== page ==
The Winter Solstice occurred at 10.44 am GMT this morning, which is our local time in Ireland, but there probably won’t be a noticeable lengthening of the day until 25 December, Christmas Day. This is the deepest point of the greater winter, the time exactly halfway between the Autumn Equinox and the Spring (Vernal) Equinox. According to the ancient Celtic calendar this was also the centre of true winter, halfway between Martinmas and St. Brigid’s Day. But in the modern world it is only the start of Astronomical Winter, which ends on the Vernal Equinox in late March. And the weather generally matches the astronomical seasons, with proper winter cold not getting going until now although the days are growing longer.
At this time of year some wildlife is hard to see, some is completely hidden, some not so obvious. But some wildlife is easier to see, especially birdlife as many birds come into gardens looking for food. Some insects species only appear at this time of year, such as the moths in the previous post, and here’s yet another handsome one, the Scarce Umber – Agriopis aurantiaria.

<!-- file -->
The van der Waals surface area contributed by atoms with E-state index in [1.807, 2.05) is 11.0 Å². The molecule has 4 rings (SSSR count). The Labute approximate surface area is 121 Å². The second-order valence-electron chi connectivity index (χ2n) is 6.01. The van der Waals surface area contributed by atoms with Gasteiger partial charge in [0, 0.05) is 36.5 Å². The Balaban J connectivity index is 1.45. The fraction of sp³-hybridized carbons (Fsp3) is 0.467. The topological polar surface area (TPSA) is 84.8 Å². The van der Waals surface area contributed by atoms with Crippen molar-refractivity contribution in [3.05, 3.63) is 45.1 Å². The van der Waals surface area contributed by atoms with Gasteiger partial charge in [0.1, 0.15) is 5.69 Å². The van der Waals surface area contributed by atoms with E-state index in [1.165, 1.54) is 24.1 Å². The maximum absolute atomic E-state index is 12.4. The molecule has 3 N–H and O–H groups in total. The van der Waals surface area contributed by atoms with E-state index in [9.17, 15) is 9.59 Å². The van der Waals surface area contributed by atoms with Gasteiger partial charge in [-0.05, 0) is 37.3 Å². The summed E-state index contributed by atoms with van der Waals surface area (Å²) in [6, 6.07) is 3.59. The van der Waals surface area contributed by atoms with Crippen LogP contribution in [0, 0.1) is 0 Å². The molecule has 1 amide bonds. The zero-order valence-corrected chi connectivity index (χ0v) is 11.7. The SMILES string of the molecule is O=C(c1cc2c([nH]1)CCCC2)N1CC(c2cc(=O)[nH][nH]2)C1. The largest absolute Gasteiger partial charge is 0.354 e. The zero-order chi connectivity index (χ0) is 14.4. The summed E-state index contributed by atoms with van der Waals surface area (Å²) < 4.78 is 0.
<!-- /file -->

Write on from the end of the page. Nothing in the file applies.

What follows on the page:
This might be the last Scarce Umber to be seen this year, as they only fly from October to December, and are therefore a true autumn moth. And, as is the case with many moths in autumn and winter, only the male has wings. The female is a strange-looking wingless insect.
Also keep an eye out for late autumn fungi. There are some spectacular Common Inkcap – Coprinopsis atrametaria – about, usually along roadsides in small groups at the bottom of earthen banks or ditches, as was the case with these ones: